IMDA eNews 030723
The latest news affecting you and your customers…
from the Independent Medical Specialty Dealers Association
Albuterol shortage may be long-term
An ongoing shortage of albuterol – commonly used to treat people with breathing difficulties such as asthma, bronchitis and emphysema – is expected to get worse following the shutdown of Akorn Operating Company, the only company to make certain albuterol products used for continuous nebulizer treatment, reports CNN. Liquid albuterol has been in short supply since last summer and has been on the FDA’s shortages list since October. With the Akorn shutdown, products from the one remaining major domestic source of liquid albuterol — Nephron Pharmaceuticals — have been on back order, according to Paula Gurz, senior director of pharmacy contracting with Premier.
Advamed: Faster coverage needed for breakthroughs
AdvaMed – an association for medical manufacturers – has asked the 118th Congress to find a way for faster Medicare coverage for breakthrough medical innovations. The association called for Congress to pass legislation similar to the Ensuring Patient Access to Critical Breakthrough Products Act, introduced last Congress by U.S. Rep. Suzan DelBene (D-Wash.) and the late Rep. Jackie Walorski (R-Ind.). A March 2022 study by the Stanford Byers Center for Biodesign found it takes an average of five years for medical technologies to achieve nationwide coding, coverage, and payment.
What’s holding up Medicare coverage for medical innovation?
Speaking of breakthrough devices, the Stanford Byers Center for Biodesign identified six factors that hold up Medicare coverage for devices cleared for marketing by the FDA:
· Coding: Assignment of specific billing codes (AMA CPT process) to replace provisional codes takes time and requires evidence on clinical use.
· Coverage: FDA-approved products can be billed on an individual claim basis, but “local” coverage decisions may be unclear, and (infrequently but importantly) the need for a National Coverage Determination may result in delays.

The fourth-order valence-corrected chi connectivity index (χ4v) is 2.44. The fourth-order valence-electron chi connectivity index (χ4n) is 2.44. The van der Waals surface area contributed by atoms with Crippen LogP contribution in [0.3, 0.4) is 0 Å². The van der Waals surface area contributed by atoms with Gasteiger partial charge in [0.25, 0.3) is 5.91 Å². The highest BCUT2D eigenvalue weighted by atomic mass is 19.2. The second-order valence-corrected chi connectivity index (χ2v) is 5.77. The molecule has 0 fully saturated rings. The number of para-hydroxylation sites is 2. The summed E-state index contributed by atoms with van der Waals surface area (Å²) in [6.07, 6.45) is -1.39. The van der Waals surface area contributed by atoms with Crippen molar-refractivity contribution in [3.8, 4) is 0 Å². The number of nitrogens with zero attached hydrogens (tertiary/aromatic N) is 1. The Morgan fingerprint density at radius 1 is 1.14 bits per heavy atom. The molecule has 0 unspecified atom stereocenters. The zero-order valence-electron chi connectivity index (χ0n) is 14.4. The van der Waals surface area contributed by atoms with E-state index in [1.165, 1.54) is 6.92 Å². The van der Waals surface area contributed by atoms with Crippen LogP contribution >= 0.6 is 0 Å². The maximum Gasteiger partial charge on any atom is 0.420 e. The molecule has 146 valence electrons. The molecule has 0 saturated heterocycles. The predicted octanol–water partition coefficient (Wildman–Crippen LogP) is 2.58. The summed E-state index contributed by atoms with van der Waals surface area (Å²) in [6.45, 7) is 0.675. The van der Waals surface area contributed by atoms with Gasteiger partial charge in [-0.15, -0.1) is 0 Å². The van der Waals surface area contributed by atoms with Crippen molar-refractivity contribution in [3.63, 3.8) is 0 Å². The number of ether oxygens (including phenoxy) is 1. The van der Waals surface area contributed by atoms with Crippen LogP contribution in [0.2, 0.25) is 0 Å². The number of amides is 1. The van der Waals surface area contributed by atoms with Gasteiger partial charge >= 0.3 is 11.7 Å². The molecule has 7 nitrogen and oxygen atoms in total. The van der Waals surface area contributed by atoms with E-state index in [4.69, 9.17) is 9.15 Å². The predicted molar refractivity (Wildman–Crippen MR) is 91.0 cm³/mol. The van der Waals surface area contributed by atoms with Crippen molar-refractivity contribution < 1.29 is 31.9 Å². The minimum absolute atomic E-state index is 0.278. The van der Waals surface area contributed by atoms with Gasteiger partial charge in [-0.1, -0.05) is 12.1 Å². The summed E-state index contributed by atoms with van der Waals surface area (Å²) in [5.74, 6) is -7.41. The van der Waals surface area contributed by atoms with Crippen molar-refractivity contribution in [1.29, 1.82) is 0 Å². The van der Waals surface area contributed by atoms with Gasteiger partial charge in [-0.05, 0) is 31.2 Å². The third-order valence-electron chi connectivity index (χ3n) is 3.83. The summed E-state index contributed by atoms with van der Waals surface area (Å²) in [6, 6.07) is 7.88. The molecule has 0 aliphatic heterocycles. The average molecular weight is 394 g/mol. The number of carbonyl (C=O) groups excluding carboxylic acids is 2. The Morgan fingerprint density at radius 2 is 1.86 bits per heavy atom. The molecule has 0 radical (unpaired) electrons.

· Payment: New technology add-on payment (NTAP) may be needed for costly devices used in inpatient settings or other bundled payment programs.
· Evidence: Breakthrough devices are cleared for marketing with limited evidence on long term outcomes and durability and other evidence of real-world success.
· Confidence: Beneficiaries and clinicians need evidence and experience to make confident decisions about using a new device.
· Appropriateness and value: Medicare services are increasingly delivered through Medicare Advantage plans and accountable providers and specialists in Traditional Medicare. There is increasing concern about treatments that are high cost, relative to available evidence of their benefits.
Self-charging face mask
A research team at City University of Hong Kong reports it has engineered a face mask that can continuously replenish its electrostatic charge as the user wears and breathes through the mask, increasing the filtering performance for up to four hours, reports Medical Device and Diagnostic Industry. The mask sandwiches an electrospun polyvinylidene fluoride (PVDF) nanofiber filter medium between two triboelectric nylon fabric layers. With this, the self-charging air filter continuously generates electrostatic charges excited by breathing. The researchers say the mask maintained a high efficiency of 95.8% after 60 hours of testing. That testing included 30 hours of wearing.
Renal denervation for treatment of high blood pressure
Patients whose high blood pressure persists despite medication and lifestyle changes can be treated with renal denervation, a minimally invasive procedure that uses a radiofrequency or ultrasound device on a catheter to ablate nerves in the renal artery, according to a consensus statement in the European Heart Journal, reports MedTech Dive. Early on, clinical trial failures loomed over the treatment, but results of more recent randomized controlled trials point to safety and efficacy. Based on these findings, an expert panel recommended the treatment as an option for patients whose high blood pressure hasn’t responded to lifestyle changes and taking a combination of three blood pressure medications. It is also a viable option for patients who can’t tolerate long-term therapy using antihypertensive medication.